Feeds

Google frees Android from code of secrecy

Closed open platform now open

Providing a secure and efficient Helpdesk

When Google calls Android an open mobile platform, it's no longer stretching the truth.

This morning, a day before the debut of the inaugural Android phone, the world's largest ad broker finally released the platform's source code to world+dog. "Today is a big day for Android, the Open Handset Alliance, and the open-source community," reads a blog post from software engineer Dave Bort. "All of the work that we've poured into the mobile platform is now officially available, for free, as the Android Open Source Project."

The project has its very own website, and you can visit it here.

Teaming up with a cavalcade of mobile industry players - including Qualcomm, Motorola, HTC, and Deutsche Telekom (T-Mobile) - Google first announced its open platform in November of last year, but chose to keep it closed, privately developing Android without input from the open source community at large.

This riled many old school open source types, including David "Lefty" Schlesinger, who was booted from the official Android discussion group for questioning the platform's open sourciness.

"They want to maintain a facade of being non-evil open source guys," Lefty told The Reg at the time. "But they really want to retain very tight control over this. They're being proprietary while maintaining an appearance of open source."

Answering questions at a Google developer conference that same week, Android product manager Andy Rubin told The Reg that many open source projects start out closed and that his closed open platform would one day be open.

And now it is. Google has opened it up under an Apache license, which allows anyone to use, modify, and redistribute code - even if they don't give back to the community.

The ad broker bills Android not as a Linux-based mobile operating system, but as a "mobile stack" giving you everything you need to build a phone. "It's a complete, end-to-end software platform that can be adapted to work on any number of hardware configurations. Everything is there, from the bootloader all the way up to the applications," Bort writes.

"Interested in working on a speech-recognition library? Looking to do some research on virtual machines? Need an out-of-the-box embedded Linux solution? All of these pieces are available, right now, as part of the Android Open Source Project, along with graphics libraries, media codecs, and some of the best development tools I've ever worked with."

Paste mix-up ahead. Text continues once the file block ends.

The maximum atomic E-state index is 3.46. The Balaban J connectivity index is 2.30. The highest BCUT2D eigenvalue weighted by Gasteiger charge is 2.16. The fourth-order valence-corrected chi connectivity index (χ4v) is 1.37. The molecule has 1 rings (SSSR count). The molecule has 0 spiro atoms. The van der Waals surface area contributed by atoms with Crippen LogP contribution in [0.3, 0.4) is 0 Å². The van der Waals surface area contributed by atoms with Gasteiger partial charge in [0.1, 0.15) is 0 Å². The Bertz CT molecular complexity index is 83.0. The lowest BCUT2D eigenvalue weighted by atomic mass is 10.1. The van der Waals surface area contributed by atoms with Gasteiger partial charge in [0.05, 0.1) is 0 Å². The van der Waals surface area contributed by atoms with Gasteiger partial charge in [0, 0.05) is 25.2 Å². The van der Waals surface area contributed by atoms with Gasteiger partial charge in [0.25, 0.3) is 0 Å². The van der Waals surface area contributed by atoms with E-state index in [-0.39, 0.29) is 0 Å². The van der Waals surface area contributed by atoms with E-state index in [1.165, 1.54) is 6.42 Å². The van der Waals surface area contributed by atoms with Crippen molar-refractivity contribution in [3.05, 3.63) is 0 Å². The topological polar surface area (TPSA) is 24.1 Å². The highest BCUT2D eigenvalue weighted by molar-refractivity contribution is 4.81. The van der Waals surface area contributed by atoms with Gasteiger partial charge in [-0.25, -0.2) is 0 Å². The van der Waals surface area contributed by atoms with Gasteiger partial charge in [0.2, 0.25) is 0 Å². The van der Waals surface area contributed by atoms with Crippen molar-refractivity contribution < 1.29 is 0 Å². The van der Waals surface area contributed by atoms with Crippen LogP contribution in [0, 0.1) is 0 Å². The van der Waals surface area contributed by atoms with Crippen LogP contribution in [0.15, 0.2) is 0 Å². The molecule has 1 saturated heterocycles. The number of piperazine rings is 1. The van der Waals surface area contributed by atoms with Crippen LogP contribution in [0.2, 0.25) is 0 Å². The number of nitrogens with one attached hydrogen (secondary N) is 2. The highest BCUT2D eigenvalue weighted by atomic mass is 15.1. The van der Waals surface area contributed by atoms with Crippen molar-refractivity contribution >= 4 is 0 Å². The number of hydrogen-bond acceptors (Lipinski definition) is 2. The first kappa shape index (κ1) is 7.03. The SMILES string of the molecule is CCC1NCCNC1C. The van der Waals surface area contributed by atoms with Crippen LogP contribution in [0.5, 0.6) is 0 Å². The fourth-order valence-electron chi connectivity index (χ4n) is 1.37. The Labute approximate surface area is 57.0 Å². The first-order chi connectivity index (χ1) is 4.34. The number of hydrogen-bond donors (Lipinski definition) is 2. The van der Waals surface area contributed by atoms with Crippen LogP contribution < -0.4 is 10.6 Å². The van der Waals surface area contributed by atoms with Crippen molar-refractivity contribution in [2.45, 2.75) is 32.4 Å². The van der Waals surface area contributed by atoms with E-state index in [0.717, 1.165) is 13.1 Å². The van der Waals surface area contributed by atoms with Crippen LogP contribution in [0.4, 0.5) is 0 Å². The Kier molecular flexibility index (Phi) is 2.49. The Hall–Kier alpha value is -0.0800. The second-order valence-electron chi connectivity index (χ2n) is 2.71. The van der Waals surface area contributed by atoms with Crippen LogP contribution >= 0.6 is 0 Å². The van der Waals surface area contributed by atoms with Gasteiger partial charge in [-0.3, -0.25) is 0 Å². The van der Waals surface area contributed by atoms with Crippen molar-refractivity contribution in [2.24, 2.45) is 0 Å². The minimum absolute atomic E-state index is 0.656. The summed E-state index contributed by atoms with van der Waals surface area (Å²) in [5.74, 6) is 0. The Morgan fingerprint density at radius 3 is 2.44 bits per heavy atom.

We'll let you judge that last bit for yourself. And it's unclear whether Google has kept portions of the platform out of the code release. Speaking to The Reg in May, Rubin said that code related to "certain Google services" would remain closed. But more on that later.

The first Android phone, the T-Mobile G1, hits stores tomorrow. It lacks PC syncing, Exchange support, a headphone jack, and stereo Bluetooth. But it's ugly enough to give you a good chuckle. ®

Protecting against web application threats using SSL

More from The Register

next story
Brit telcos warn Scots that voting Yes could lead to HEFTY bills
BT and Co: Independence vote likely to mean 'increased costs'
Phones 4u slips into administration after EE cuts ties with Brit mobe retailer
More than 5,500 jobs could be axed if rescue mission fails
New 'Cosmos' browser surfs the net by TXT alone
No data plan? No WiFi? No worries ... except sluggish download speed
Radio hams can encrypt, in emergencies, says Ofcom
Consultation promises new spectrum and hints at relaxed licence conditions
Blockbuster book lays out the first 20 years of the Smartphone Wars
Symbian's David Wood bares all. Not for the faint hearted
Bonking with Apple has POUNDED mobe operators' wallets
... into submission. Weve squeals, ditches payment plans
This flashlight app requires: Your contacts list, identity, access to your camera...
Who us, dodgy? Vast majority of mobile apps fail privacy test
Apple Watch will CONQUER smartwatch world – analysts
After Applelocalypse, other wristputers will get stuck in
prev story

Whitepapers

Providing a secure and efficient Helpdesk
A single remote control platform for user support is be key to providing an efficient helpdesk. Retain full control over the way in which screen and keystroke data is transmitted.
Saudi Petroleum chooses Tegile storage solution
A storage solution that addresses company growth and performance for business-critical applications of caseware archive and search along with other key operational systems.
Security and trust: The backbone of doing business over the internet
Explores the current state of website security and the contributions Symantec is making to help organizations protect critical data and build trust with customers.
Reg Reader Research: SaaS based Email and Office Productivity Tools
Read this Reg reader report which provides advice and guidance for SMBs towards the use of SaaS based email and Office productivity tools.
Security for virtualized datacentres
Legacy security solutions are inefficient due to the architectural differences between physical and virtual environments.